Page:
‘Kajillionaire’, dir. Miranda July
In 2020, America faced its biggest economic downturn since the Great Depression. As businesses closed and income dried up, the government sent out a one-time stimulus check of $1200 per person. Beyond that, many Americans were left to fend for themselves. Kajillionaire, the new film from Miranda July, is not a film specifically about 2020, but it explores the livelihoods of those most impacted by income insecurity. Like Bong Joon-ho’s Parasite, it explores a family willing to lie, cheat, and steal to survive.
Unfortunately, the family in Kajillionaire does not evoke the compassion seen in Bong Joon-ho’s film. Robert (Richard Jenkins) and Theresa (Debra Winger) are like Spartan military officers, so frugal they are unable to even spare affection for their adult daughter Old Dolio (Evan Rachel Wood). Kajillionaire actually manages to mine this premise for laughs, resulting in one of the most absurd films of the year. It’s also irresistibly tender, especially as it introduces Melanie (the effervescent Gina Rodriguez), who may prove to be the family’s salvation.
‘Wolfwalkers’, dir. Tomm Moore, Ross Stewart
As hand-drawn animation becomes rarer and rarer, films that feature this endangered artform become all the more precious. Apple TV’s Wolfwalkers is a truly sacred film, with characters so sparklingly alive they seem to almost jump off the screen. It’s the story of Robyn (Honor Kneafsey), a young English apprentice hunter in 1650 Ireland, and Mebh (Eva Whittaker), the mysterious wild girl residing in the forest outside her village. Robyn and her father Bill (Sean Bean) are charged with removing the wolves and the wildness from the untamed area beyond the village walls, but as the friendship between Robyn and Mebh grows, the forest’s wild magic works its way into the village instead.
‘I’m Thinking of Ending Things’, dir. Charlie Kaufman
I’m Thinking of Ending Things, originally a novel by Iain Reid, is an entertaining enough read, although its twist ending seems like the kind of thing director Charlie Kaufman made fun of in Adaptation. Of course, this makes it the perfect sort of novel for the dizzyingly ambitious Kaufman to adapt–after all, he turned Susan Orlean’s novel The Orchid Thiefinto, well, Adaptation. Kaufman’s new film begins as a date to meet the parents gone wrong, with Jesse Plemons and Jessie Buckley playing the young couple chafing against the increasing awkwardness of the scenario. As the evening progresses, things become more unhinged from reality, leading to an eerie dreamlike exploration of the event horizon that is Charlie Kaufman’s inescapable intellect.
‘The Personal History of David Copperfield’, dir. Armando Iannucci
Armando Iannucci is best known to American audiences as the creator of Veep, HBO’s raucously profane look at America’s shambolic and soul-sucking political process. Here, he takes the acerbic edge off of his capacious wit and delivers one of the most joyous and buoyantly pleasant films of the year. Adhering to a ‘colorblind’ casting strategy, the film stars the abundantly charming Dev Patel as Copperfield–it’s a strategy that pays off, as the film revitalizes the Dickens classic and highlights its cosmopolitan themes. With glowing cinematography by Zac Nicholson and immaculate production design from Cristina Casali, cherished locations like the Trotwood estate and the Peggotty boathouse come to life. It’s a film that would make the inimitable Dickens proud.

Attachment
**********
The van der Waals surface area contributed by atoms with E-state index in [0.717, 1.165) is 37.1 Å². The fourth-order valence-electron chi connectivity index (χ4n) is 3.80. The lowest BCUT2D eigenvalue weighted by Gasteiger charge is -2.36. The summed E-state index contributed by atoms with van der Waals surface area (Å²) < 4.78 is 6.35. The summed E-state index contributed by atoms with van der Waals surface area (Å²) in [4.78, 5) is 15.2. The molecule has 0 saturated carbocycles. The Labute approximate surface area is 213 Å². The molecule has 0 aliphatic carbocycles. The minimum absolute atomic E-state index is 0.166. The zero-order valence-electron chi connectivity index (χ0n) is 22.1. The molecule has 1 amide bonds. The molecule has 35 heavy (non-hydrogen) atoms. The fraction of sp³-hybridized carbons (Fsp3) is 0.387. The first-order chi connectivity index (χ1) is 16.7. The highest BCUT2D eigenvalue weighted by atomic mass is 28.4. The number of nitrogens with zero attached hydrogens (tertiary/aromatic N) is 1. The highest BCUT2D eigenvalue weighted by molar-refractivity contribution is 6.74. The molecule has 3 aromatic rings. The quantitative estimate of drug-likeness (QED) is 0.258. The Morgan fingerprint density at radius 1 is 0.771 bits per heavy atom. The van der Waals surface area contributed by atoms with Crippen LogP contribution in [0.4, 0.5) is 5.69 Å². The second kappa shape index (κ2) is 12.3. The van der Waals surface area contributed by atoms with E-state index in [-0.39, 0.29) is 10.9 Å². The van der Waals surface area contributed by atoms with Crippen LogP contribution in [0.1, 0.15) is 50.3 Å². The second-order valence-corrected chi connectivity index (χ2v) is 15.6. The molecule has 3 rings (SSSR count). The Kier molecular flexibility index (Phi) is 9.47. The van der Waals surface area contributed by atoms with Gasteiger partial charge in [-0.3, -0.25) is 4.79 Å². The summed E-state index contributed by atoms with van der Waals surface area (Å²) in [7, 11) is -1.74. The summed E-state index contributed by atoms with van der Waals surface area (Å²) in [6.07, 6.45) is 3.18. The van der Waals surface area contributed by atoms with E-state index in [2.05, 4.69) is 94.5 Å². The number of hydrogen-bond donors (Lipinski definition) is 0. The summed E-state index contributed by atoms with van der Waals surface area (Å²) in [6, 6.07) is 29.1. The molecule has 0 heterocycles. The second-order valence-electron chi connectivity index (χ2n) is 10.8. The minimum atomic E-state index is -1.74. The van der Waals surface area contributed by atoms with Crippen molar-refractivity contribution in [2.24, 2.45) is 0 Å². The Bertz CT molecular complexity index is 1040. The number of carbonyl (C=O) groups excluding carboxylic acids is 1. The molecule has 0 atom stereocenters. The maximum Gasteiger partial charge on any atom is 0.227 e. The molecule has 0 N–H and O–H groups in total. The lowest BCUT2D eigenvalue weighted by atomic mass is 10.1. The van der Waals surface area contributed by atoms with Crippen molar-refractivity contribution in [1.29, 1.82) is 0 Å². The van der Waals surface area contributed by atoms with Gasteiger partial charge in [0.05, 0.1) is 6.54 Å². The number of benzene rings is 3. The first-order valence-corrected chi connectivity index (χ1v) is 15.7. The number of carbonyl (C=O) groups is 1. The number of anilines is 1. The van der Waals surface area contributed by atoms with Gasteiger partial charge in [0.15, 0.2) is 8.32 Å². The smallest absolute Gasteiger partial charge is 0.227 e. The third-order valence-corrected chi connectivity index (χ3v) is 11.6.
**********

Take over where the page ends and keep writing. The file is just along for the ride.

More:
‘Feels Good Man’, dir. Arthur Jones
2020 may mark the end of divisiveness-as-official-government-policy, but is there any chance for healing this country’s great divide? Feels Good Man examines this dilemma from the vantage point of Pepe the Frog, a kind-hearted comic book character whose image was hijacked by the alt-right to promote online hate. Pepe creator Matt Furie evolves from laid-back comic artist to mobilized IP warrior over the course of the film, but the corruption of Pepe, like the corruption of the country itself, is such a complicated issue that it is difficult to imagine a simple solution. Feels Good Man valiantly explores the possibilities, consulting a meme scholar, a 4chan user, an occultist, and a Trump campaign data analyst. It culminates in a fascinating snapshot of America at war with itself. Pepe is a meme, and memes are rarely good or evil–they can be repurposed endlessly. Maybe to save democracy, we just need better memes.
‘Possessor’, dir. Brandon Cronenberg
David Cronenberg, one of the greatest horror filmmakers of all time, is known as one of the creators of the body horror genre. Films like Scanners, The Fly, and eXistenZare completely embedded in our visual vocabulary; so much so that Rick and Morty calls its alternate reality of hideously mutated monsters ‘Cronenberg World’. These are the shoes his son Brandon Cronenberg is tasked with filling, and with his sophomore feature Possessor, he does so with gruesome aplomb. A paranoid parable haunted with the modern specters of identity theft, omnipresent surveillance, and transhumanism, Possessor continues the exploration of the themes of The Matrixbetter than that film’s own sequels did. Stars Andrea Riseborough and Christopher Abbott deliver shocking performances in this film that demands to be seen, even as it’s daring you to look away.
‘Another Round’, dir. Thomas Vinterberg
Perhaps it’s unsurprising that in 2020, Americans will need to export from Denmark for the year’s most unabashedly joyous film. Another Round, the new film from Thomas Vinterberg, follows four friends as they attempt to escape their midlife doldrums by maintaining a constant booze-fueled buzz during their productive hours. Remarkably, it works–or at least it seems to at first. At the center of its revelry and revelations is Mads Mikkelsen, a star capable of writing Hemingway with the subtle and sophisticated contortions of his face. As we watch the friends’ years of frozen frustration seem to melt like icebergs, Vinterberg’s film challenges us to consider our own lives and wonder whether we too might need something strong to perk us up. More interested in an expressive exploration of the human condition than it is in moralizing, Another Round is simultaneously sobering and utterly intoxicating.